Whoever, whatever, he claims to be, I, Hermes the messenger, I know who he is. Et in Arcadia ille -- They told Thamouz the great god Pan is dead, but they were wrong. If he misbehaves, as I know he will, I shall box his ears, the scamp.... 
But boxing his ears might be something of a trick, we learn, for Hermes goes on to say that the gods "are all one in our separateness." Their "denotations ... are a kind of penumbra, one might say, surrounding and testifying to the presence of an ineffable entity." Old Adam had a similar problem communicating his ideas, speaking "that which cannot be spoken, at least not in the common tongue[.] He sought to cleave exclusively to numbers, figures, concrete symbols. He knew, of course, the peril of confusing the expression of something with the something itself."
Because for both of us this essence is essentially inessential, when it comes to the business of making manifest. For me, the gods; for him, the infinities. You see the fix we are in.
The stranger, Pan, goes under the name Benny Grace. Upstairs, old Adam has sensed his presence.
The gods that oversee his world are not divine, exactly, the demons not exactly devilish, yet gods they are and demons, as palpably present to him as the invisibles he has devoted his life to studying, the particles thronging in boundless space and the iron forces marshalling them. For all the famed subtlety of his speculative faculties, his is a simple faith. Since there are infinities, indeed, an infinity of infinities, as he has shown there to be, there must be eternal entities to inhabit them.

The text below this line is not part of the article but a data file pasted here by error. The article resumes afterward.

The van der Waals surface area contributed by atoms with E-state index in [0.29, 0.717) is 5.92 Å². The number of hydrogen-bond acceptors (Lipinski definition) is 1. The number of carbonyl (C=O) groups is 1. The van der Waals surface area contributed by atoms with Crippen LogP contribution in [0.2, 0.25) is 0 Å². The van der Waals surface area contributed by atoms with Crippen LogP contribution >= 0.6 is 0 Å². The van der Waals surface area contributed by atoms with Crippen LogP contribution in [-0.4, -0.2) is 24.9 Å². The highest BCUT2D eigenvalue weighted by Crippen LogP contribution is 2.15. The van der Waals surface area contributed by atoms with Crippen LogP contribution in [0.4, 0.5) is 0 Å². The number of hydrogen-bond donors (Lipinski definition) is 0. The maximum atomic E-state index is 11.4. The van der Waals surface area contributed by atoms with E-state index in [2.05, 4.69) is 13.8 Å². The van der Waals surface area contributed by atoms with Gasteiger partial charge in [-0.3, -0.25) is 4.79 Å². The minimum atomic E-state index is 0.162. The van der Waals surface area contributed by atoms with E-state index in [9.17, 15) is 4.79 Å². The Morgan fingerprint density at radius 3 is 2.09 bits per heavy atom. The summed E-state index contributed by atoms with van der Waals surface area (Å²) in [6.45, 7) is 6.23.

Benny Grace reminds Petra of Mr. Punch and wonders if he will beat her mother, who "presses them all down, all of them here in the house, even Pa, though he may not know it. She does not intend to, but she does, blowing aimlessly this way and that, like the wind over a cornfield." She shows Benny into the downstairs living room, and Ivy Blount brings him a glass of water on a brass tray. Hermes disguises himself as Duffy and casually walks past the window.

Petra knows that Ivy is listening outside the door and when Ivy drops the brass tray in the hall, Petra follows her downstairs to the kitchen were young Adam is repairing an old radio. "He is good at fixing things. This is another reason for his sister to admire him, and to envy and resent him, too." He tells Petra that Ivy "ran through here as though she had seen a ghost." Petra tells him about Benny, though she hasn't caught his name. "He told me but I didn't hear -- he talks like Popeye." He follows her upstairs to the living room, somewhat nervously to his surprise: "He lives in the world as she does not; he should be used to unexpected occurrences, things going wrong, people turning up out of the blue."

Benny Grace introduces himself to Adam, who tells Benny that his father is in a coma and has had a stroke, and asks how Benny got there. "He is also aware of the volume at which he is speaking but cannot seem to lower it. Why are they all shouting like this at poor Benny? -- it almost makes me feel sorry for him." Benny evades Adam's question, but Adam asks Petra to take him upstairs to see their father.